2 Using the Browser

In this section the functionality of the Browser is presented. Simultaneously, notions required for reading of the following sections are explained.

2.1 Invoking the Browser

The Browser can be invoked by the predefined unary procedure Browse. For example,

{Browse X}

creates a browser window and shows the current constraint on the variable X.

A browser window can be closed via the Close entry of the Browser menu, or by the C-x keyboard accelerator.

Normally the Browse procedure is used in the top-level computation space. Browsing from local computation spaces is not concurrent 1, and there is a number of restrictions of the Browser functionality, which are considered in the Section 2.9.

2.2 The User Interface

A Browser window (Figure 1.1) consists of a text widget in which browsed information is shown, a menubar and scrollbars. The red button on the right side of the menubar, called the break button, is used to stop browsing as soon as possible.

Menu entries can be active or passive, depending on the Browser state. On the right side of menu entries their keyboard accelerators are specified, if any. Using an accelerator of a (currently) passive entry has no effect.

The view of the text widget can be adjusted by the scrollbars. The number of lines in the text widget depends on information that is browsed, and is limited only by the Tk implementation. Lines in text widget are never wrapped, and its width is determined automatically by the Tk library.

The Browser automatically changes the layout of information shown in its text widget whenever the window size is changed by the user, or user changes the currently used font.

The usual 'cut-and-paste' mechanism can be used with the Browser if you want to paste a part of a term's representation somewhere else. A text fragment is selected like in Emacs or the X11 terminal emulator (xterm), except that the Shift key must be kept pressed during the selection, and that there are no word- or line- selection modes. On Windows, a selected text is copied by means of C-q

2.3 Browser Module

The Browser module exports the following values:


is an Oz class that implements the Browser.


is an instance of Browser.'class'2:

BrowserObject = {New Browser.'class' init}


is an unary procedure used to tell Browser.object to browse its argument. It is also available as procedure Browse in the OPI:

Browse = proc {$ X} {Browser.object browse(X)} end

Methods of the Browser.'class' are summarized in the Chapter 4.

2.5 The Basic Output Format

This section describes the simplest Oz value's representation the Browser supports. In this case the Browser thinks of a value as of a tree that leaf nodes are primitive values and non-leaf nodes are records. Note that equal subtrees are represented as many times as they occur; this is a simplification with respect to the value graph described in Section 2.4. More concise representations are discussed in Section 2.7.

The description is divided into the following issues:

Each (sub)term is shown in a certain viewing form, namely, it can be drawn completely, partially or it can be shrunken:


means that the term is shown if it represents a primitive value, finite domain or a variable; or all its subterm(s) are shown in some form if the term is compound.


means that only the N first subterms of the compound term are shown, the rest of them is replaced with ',,,';


means that the term is shown in the form ',,,'.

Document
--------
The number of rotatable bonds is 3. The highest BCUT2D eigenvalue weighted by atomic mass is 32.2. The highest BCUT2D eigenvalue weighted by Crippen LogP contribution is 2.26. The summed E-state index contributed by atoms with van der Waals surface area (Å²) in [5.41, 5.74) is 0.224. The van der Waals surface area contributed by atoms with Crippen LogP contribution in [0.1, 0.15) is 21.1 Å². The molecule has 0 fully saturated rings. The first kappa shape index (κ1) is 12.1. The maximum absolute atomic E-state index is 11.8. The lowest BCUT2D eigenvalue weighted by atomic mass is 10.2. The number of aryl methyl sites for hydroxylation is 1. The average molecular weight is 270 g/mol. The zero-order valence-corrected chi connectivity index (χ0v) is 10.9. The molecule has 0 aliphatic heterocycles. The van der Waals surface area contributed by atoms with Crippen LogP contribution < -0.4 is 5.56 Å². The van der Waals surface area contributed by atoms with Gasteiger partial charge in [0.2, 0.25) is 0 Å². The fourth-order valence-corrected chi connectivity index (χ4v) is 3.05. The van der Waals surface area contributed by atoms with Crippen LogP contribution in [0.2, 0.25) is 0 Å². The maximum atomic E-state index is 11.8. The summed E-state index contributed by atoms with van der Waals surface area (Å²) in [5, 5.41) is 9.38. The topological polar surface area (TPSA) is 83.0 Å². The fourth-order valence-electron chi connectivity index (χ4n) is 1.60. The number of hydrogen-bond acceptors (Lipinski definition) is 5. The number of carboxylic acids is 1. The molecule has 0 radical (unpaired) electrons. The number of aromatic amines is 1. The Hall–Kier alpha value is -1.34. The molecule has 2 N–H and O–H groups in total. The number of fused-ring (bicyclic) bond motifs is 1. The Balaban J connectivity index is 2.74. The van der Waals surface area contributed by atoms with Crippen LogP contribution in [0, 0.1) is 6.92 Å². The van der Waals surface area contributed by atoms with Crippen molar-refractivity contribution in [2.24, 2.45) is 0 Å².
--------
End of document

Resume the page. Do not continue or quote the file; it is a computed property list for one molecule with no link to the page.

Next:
The form of each (sub)term is determined by values of the width and depth browse limits:


specifies for each compound (sub)term the number of its subterms that are shown, i. e. the number N from above.


specifies the depth in a term's representation where subterms are shrunken.

These parameters can be set via the Display Parameters submenu of the Options menu. Note that increasing of values Depth and Width affects all currently shown terms.

Terms shown by the Browser are built with respect to the Oz term constructor precedences as defined in Oz Notation , and uses round parentheses to override them.

The Browser tries to produce the most compact printing layout for compound terms. Namely, it packs in one row as many subterms as possible, while usual minimal subterm indentation is provided. The only exception of this rule is that record subterms are shown in one column if they don't fit in one row. However, this can be switched off via turning off the option Record Fields Aligned of the Layout submenu of the Options menu.

A non-shrunken (sub)term can be shrunken explicitly by means of the Shrink commands of the Selection menu. The command is applied to a selection, which is described in Section 2.8. A partially shown or shrunken (sub)term can be expanded:

2.6 Controlling Browsing

Browser draws terms sequentially, in the depth-first, left-to-right fashion, one term after each other. Drawing process can be stopped nearly all the time by pressing the break button (or by using the Break entry of the Browser menu). When browsing is being stopped, (sub)term(s) yet to be drawn appear in shrunken form, and started but not yet completed (sub)term(s) appear partially.

More than term can be shown simultaneously in a Browser window. The Browser contains a first-in-first-out buffer where information about browsed terms is kept. The buffer size limits the number of simultaneously shown terms; it can be set via the Buffer submenu of the Options menu. All terms in the buffer can be removed via the Clear entry of the Browser menu. All terms except the last one can be removed via the Clear All But Last entry.

2.7 Represntation of Rational Trees

The Browser can represent a cyclic tree, i.e. a tree-like graph that contains ``backward'' edges (edges starting in a node below its target). A cyclic tree representation is built as follows:

For example, the value of X determined by the expression

  N = {NewName}
  X = a(f1:X f2:N f3:N)
  in {Browse X}